recognize torture when he sees it," said Sen. Dick
      Durbin of Illinois, the Senate's No. 2 Democrat.

      Mukasey has called waterboarding personally
      "repugnant," and in a letter to senators said he did
      not know enough about how it has been used to define
      it as torture. He also said he thought it would be
      irresponsible to discuss it since doing so could make
      interrogators and other government officials
      vulnerable to lawsuits.

      "He felt that he could not make that pronouncement
      without placing people at risk to be sued or perhaps
      even criminally prosecuted," said Sen. Arlen Specter
      of Pennsylvania, the ranking Republican on the Senate
      Judiciary Committee.

      Mukasey, who received a strong endorsement from
      Schumer, was the White House's first choice to replace
      Gonzales. Gonzales announced his resignation on Aug.
      27, and the White House interviewed Mukasey the same
      day. Three weeks later, Bush introduced the
      66-year-old Mukasey as "a tough but fair judge" and
      asked the Senate to confirm him quickly.

      Mukasey, the former chief U.S. district judge in the
      Manhattan courthouse just blocks from ground zero, was
      first appointed to the bench in 1987 by President
      Reagan. He also worked for four years as a trial
      prosecutor in the U.S. Attorney's Office in New York's
      Southern District — one of the Justice Department's
      busiest and highest-profile offices in the country.

      Mukasey oversaw some of the nation's most significant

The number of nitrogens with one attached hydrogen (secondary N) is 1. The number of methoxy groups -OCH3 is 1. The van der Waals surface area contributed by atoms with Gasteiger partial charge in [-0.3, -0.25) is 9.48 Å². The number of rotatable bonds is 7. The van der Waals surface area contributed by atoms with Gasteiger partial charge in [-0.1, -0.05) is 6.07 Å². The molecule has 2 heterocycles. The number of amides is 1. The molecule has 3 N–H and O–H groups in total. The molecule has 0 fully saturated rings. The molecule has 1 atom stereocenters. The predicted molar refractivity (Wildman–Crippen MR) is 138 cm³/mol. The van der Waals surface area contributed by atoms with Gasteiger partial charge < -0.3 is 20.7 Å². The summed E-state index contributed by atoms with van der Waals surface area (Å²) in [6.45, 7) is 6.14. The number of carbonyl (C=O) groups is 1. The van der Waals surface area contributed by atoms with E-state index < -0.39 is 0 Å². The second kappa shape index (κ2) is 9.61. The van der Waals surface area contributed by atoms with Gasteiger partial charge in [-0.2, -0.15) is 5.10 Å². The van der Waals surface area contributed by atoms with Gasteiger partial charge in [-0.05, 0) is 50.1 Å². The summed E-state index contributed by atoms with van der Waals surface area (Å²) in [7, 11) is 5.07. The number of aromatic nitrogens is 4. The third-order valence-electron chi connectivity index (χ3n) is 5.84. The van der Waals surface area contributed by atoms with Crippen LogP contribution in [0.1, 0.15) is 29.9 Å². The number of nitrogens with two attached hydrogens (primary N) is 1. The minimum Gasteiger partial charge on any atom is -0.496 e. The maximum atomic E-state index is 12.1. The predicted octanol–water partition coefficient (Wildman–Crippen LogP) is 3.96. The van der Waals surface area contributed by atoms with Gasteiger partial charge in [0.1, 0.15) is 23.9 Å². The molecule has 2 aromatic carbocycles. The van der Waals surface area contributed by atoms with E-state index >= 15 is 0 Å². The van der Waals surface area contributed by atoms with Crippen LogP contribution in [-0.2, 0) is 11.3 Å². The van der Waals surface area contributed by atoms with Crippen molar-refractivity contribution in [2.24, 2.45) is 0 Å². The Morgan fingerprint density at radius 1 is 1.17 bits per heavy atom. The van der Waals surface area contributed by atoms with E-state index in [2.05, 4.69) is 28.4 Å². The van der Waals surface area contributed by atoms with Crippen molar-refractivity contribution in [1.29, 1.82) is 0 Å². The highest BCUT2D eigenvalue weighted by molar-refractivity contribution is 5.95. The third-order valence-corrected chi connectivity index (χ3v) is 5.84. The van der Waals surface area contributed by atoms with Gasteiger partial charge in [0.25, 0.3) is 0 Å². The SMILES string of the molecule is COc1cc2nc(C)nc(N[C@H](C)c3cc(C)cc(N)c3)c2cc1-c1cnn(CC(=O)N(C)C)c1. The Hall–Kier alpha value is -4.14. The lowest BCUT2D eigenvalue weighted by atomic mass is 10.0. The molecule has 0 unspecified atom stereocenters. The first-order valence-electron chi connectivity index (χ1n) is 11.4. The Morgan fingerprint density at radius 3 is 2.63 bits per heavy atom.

terror trials in the years before and after the
      attacks of Sept. 11, 2001.

      He sentenced Omar Abdel Rahman, known as the "blind
      sheik," to life in prison for a plot to blow up New
      York City landmarks, and he signed in 2002 the
      material witness warrant that let the FBI arrest U.S.
      citizen Jose Padilla. That warrant marked the start of
      a case that wound its way through several federal
      courts as the government declared Padilla an enemy
      combatant and held him for 3 1/2 years before he was
      convicted last month on terrorism-related charges.

      In an opinion article in The Wall Street Journal,
      Mukasey criticized U.S. national security law as too
      weak in some areas by noting that prosecutors are
      sometimes forced to reveal details of cases at the
      risk of tipping off terrorists. He is also a supporter
      of the government's anti-terror USA Patriot Act, wryly
      writing in 2004 that the "awkward name may very well
      be the worst thing about the statute."

      Mukasey, a partner at New York-based law firm
      Patterson Belknap Webb & Tyler, is also a close friend
      to former New York Mayor Rudy Giuliani, a Republican.
      He stepped down as an adviser to Giuliani's
      presidential campaign, on which he served as part of
      an advisory committee on judicial nominations.

      Besides Schumer and Feinstein, Democrats voting to
      confirm Mukasey were: Sens. Evan Bayh of Indiana, Tom
      Carper of Delaware, Mary Landrieu of Louisiana and Ben
      Nelson of Nebraska. Of the Senate's two independents,
      Joe Lieberman of Connecticut voted for confirmation
      and Bernie Sanders of Vermont voted against.

      Not voting were Democratic presidential candidates Joe
      Biden of Delaware, Hillary Clinton of New York, Chris
      Dodd of Connecticut and Barack Obama of Illinois. All
      four had said they opposed Mukasey's nomination.

      Republican presidential candidate John McCain of
      Arizona also was absent, as were GOP Sens. Lamar
      Alexander of Tennessee and John Cornyn of Texas.

      ___

      On the Net:

      Justice Department: http://www.usdoj.gov